Saturday, December 15, 2012

Surname Saturday - Dork

One of my maternal lines is Dork - really. My great grandmother Lucy who, as a kid, I always thought was Lucille but is really Louise, was born Louise Wilhelmina Dork in Lansing, Ingham, Michigan in 1895. She is of full German descent, and more specifically, from a tiny village in Kreis Rosenberg in the eastern edge of West Prussia. It took me a long, long time to pinpoint her family, but it became a wonderful case study in my personal genealogy lessons.

Lucy's father, Otto Carl Dork, came to Michigan as a child in 1882 with his mother, grandmother, and siblings on the ship Braunschweig (see, really German!). They settled immediately in central Lansing, among many other Prussian families.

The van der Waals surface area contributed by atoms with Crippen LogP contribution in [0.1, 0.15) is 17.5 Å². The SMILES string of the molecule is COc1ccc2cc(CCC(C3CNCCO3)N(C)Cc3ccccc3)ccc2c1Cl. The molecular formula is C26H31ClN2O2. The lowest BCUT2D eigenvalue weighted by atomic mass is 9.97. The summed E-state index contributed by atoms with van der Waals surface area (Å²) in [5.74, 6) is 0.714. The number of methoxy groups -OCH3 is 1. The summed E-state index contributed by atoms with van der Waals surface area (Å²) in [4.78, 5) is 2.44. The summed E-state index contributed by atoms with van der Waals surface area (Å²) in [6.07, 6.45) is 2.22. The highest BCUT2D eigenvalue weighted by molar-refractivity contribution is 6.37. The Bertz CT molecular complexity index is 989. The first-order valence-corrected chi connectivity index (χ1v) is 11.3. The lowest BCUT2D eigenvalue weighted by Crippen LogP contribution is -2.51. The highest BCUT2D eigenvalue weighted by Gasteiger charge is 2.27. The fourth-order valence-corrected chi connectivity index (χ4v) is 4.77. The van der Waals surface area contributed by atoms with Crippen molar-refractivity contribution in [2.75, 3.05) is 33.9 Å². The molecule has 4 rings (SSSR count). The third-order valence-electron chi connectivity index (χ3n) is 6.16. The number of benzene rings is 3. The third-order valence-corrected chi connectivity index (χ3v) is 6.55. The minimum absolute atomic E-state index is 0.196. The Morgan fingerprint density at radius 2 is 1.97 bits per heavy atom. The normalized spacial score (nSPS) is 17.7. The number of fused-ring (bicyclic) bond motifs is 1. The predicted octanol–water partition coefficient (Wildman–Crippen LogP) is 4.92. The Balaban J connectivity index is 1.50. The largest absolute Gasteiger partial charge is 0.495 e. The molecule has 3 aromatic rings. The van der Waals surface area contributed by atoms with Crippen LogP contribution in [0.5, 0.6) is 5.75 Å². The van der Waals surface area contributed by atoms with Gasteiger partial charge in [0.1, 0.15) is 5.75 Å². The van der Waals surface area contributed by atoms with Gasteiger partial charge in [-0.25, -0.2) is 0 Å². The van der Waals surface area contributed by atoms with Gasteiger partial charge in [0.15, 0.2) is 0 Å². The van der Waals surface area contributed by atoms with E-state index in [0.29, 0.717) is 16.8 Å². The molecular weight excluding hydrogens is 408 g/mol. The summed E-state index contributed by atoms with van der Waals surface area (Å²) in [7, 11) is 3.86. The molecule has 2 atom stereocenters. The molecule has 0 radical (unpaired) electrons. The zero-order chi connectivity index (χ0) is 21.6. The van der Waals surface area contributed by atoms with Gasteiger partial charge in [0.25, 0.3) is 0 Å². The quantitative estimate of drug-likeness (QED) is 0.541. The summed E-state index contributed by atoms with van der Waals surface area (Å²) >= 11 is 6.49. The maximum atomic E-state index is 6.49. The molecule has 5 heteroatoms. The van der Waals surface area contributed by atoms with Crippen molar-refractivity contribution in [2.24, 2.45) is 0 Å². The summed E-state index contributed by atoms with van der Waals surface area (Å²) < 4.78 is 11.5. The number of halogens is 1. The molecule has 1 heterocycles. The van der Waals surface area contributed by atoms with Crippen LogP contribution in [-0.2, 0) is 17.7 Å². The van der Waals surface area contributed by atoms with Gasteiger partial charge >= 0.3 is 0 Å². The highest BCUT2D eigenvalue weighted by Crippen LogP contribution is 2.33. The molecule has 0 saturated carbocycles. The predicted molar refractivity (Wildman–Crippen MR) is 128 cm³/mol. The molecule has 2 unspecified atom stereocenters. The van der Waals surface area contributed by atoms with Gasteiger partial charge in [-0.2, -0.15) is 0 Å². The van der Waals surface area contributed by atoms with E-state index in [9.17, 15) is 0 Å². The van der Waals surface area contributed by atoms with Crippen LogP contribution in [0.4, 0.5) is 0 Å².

The surname itself has many iterations, which I suspect vary due to spelling and pronunciation differences from the German language. I've seen:
  • Dork
  • Doerk
  • Dorke
  • Derk
  • Durk
I tend to stick with "Doerk" in my database, only because that seems to be the most encompassing spelling. My intuition is that it was spelled D-o-e-r-k and pronounced "Derk" but in America with the "o" first, just became "Dork".

Of course "Dork" has an unlikable connotation in today's society. My own children are at least vaguely familiar with their backgrounds and know that there is a Dork lineage. I tell them that if anyone ever calls you a dork, you can reply, "Yes I am"!

reprinted from 9 June 2012
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© 2012 Sally Knudsen

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